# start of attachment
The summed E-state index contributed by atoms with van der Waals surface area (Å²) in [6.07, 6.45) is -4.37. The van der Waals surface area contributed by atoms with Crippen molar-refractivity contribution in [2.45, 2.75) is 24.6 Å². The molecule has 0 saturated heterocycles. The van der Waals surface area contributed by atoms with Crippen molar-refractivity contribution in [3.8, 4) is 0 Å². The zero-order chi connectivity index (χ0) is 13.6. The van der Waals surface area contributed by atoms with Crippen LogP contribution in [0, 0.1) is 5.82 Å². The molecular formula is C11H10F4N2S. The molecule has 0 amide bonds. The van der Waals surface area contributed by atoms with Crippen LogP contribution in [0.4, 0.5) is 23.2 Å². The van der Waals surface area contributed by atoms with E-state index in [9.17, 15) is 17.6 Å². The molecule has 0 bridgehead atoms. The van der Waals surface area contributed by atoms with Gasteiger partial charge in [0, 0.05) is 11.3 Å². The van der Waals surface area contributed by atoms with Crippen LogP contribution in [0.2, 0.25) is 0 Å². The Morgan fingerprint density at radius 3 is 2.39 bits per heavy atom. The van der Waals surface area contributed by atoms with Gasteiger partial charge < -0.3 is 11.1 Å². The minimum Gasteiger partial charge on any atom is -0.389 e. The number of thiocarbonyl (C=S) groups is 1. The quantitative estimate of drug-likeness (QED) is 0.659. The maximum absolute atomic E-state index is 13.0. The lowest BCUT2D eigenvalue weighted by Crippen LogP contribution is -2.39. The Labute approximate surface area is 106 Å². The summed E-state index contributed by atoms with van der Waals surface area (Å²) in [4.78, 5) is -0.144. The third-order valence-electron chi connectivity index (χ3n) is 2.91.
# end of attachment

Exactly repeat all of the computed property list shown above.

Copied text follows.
The summed E-state index contributed by atoms with van der Waals surface area (Å²) in [6.07, 6.45) is -4.37. The van der Waals surface area contributed by atoms with Crippen molar-refractivity contribution in [2.45, 2.75) is 24.6 Å². The molecule has 0 saturated heterocycles. The van der Waals surface area contributed by atoms with Crippen molar-refractivity contribution in [3.8, 4) is 0 Å². The zero-order chi connectivity index (χ0) is 13.6. The van der Waals surface area contributed by atoms with Crippen LogP contribution in [0, 0.1) is 5.82 Å². The molecular formula is C11H10F4N2S. The molecule has 0 amide bonds. The van der Waals surface area contributed by atoms with Crippen LogP contribution in [0.4, 0.5) is 23.2 Å². The van der Waals surface area contributed by atoms with E-state index in [9.17, 15) is 17.6 Å². The molecule has 0 bridgehead atoms. The van der Waals surface area contributed by atoms with Gasteiger partial charge in [0, 0.05) is 11.3 Å². The van der Waals surface area contributed by atoms with Crippen LogP contribution in [0.2, 0.25) is 0 Å². The Morgan fingerprint density at radius 3 is 2.39 bits per heavy atom. The van der Waals surface area contributed by atoms with Gasteiger partial charge < -0.3 is 11.1 Å². The minimum Gasteiger partial charge on any atom is -0.389 e. The number of thiocarbonyl (C=S) groups is 1. The quantitative estimate of drug-likeness (QED) is 0.659. The maximum absolute atomic E-state index is 13.0. The lowest BCUT2D eigenvalue weighted by Crippen LogP contribution is -2.39. The Labute approximate surface area is 106 Å². The summed E-state index contributed by atoms with van der Waals surface area (Å²) in [4.78, 5) is -0.144. The third-order valence-electron chi connectivity index (χ3n) is 2.91.